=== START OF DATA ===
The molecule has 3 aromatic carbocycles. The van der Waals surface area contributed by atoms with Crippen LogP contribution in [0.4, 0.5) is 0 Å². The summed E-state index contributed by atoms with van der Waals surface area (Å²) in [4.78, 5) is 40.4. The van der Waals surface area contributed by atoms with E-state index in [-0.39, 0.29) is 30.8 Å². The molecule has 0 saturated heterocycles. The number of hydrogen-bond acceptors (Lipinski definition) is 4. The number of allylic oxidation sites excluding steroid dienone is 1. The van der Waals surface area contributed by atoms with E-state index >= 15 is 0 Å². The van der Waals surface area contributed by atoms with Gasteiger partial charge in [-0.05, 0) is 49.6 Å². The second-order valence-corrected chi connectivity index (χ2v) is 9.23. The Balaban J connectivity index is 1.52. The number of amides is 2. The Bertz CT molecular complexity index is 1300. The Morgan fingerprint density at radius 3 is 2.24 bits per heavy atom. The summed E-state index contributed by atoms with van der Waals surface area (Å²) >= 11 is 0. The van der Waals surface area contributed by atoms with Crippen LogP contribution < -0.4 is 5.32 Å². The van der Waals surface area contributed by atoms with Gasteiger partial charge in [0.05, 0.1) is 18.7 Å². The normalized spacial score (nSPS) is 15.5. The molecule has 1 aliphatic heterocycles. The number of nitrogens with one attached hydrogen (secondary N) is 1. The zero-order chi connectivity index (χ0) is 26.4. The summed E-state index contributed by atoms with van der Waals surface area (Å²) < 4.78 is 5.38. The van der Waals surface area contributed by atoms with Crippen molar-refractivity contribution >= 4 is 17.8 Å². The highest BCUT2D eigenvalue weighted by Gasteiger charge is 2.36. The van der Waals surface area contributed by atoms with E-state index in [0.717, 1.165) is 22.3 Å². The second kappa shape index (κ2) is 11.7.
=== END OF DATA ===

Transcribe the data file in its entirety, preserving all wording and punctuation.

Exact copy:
The molecule has 3 aromatic carbocycles. The van der Waals surface area contributed by atoms with Crippen LogP contribution in [0.4, 0.5) is 0 Å². The summed E-state index contributed by atoms with van der Waals surface area (Å²) in [4.78, 5) is 40.4. The van der Waals surface area contributed by atoms with E-state index in [-0.39, 0.29) is 30.8 Å². The molecule has 0 saturated heterocycles. The number of hydrogen-bond acceptors (Lipinski definition) is 4. The number of allylic oxidation sites excluding steroid dienone is 1. The van der Waals surface area contributed by atoms with E-state index >= 15 is 0 Å². The van der Waals surface area contributed by atoms with Gasteiger partial charge in [-0.05, 0) is 49.6 Å². The second-order valence-corrected chi connectivity index (χ2v) is 9.23. The Balaban J connectivity index is 1.52. The number of amides is 2. The Bertz CT molecular complexity index is 1300. The Morgan fingerprint density at radius 3 is 2.24 bits per heavy atom. The summed E-state index contributed by atoms with van der Waals surface area (Å²) >= 11 is 0. The van der Waals surface area contributed by atoms with Crippen LogP contribution < -0.4 is 5.32 Å². The van der Waals surface area contributed by atoms with Gasteiger partial charge in [0.05, 0.1) is 18.7 Å². The normalized spacial score (nSPS) is 15.5. The molecule has 1 aliphatic heterocycles. The number of nitrogens with one attached hydrogen (secondary N) is 1. The zero-order chi connectivity index (χ0) is 26.4. The summed E-state index contributed by atoms with van der Waals surface area (Å²) < 4.78 is 5.38. The van der Waals surface area contributed by atoms with Crippen molar-refractivity contribution >= 4 is 17.8 Å². The highest BCUT2D eigenvalue weighted by Gasteiger charge is 2.36. The van der Waals surface area contributed by atoms with E-state index in [0.717, 1.165) is 22.3 Å². The second kappa shape index (κ2) is 11.7.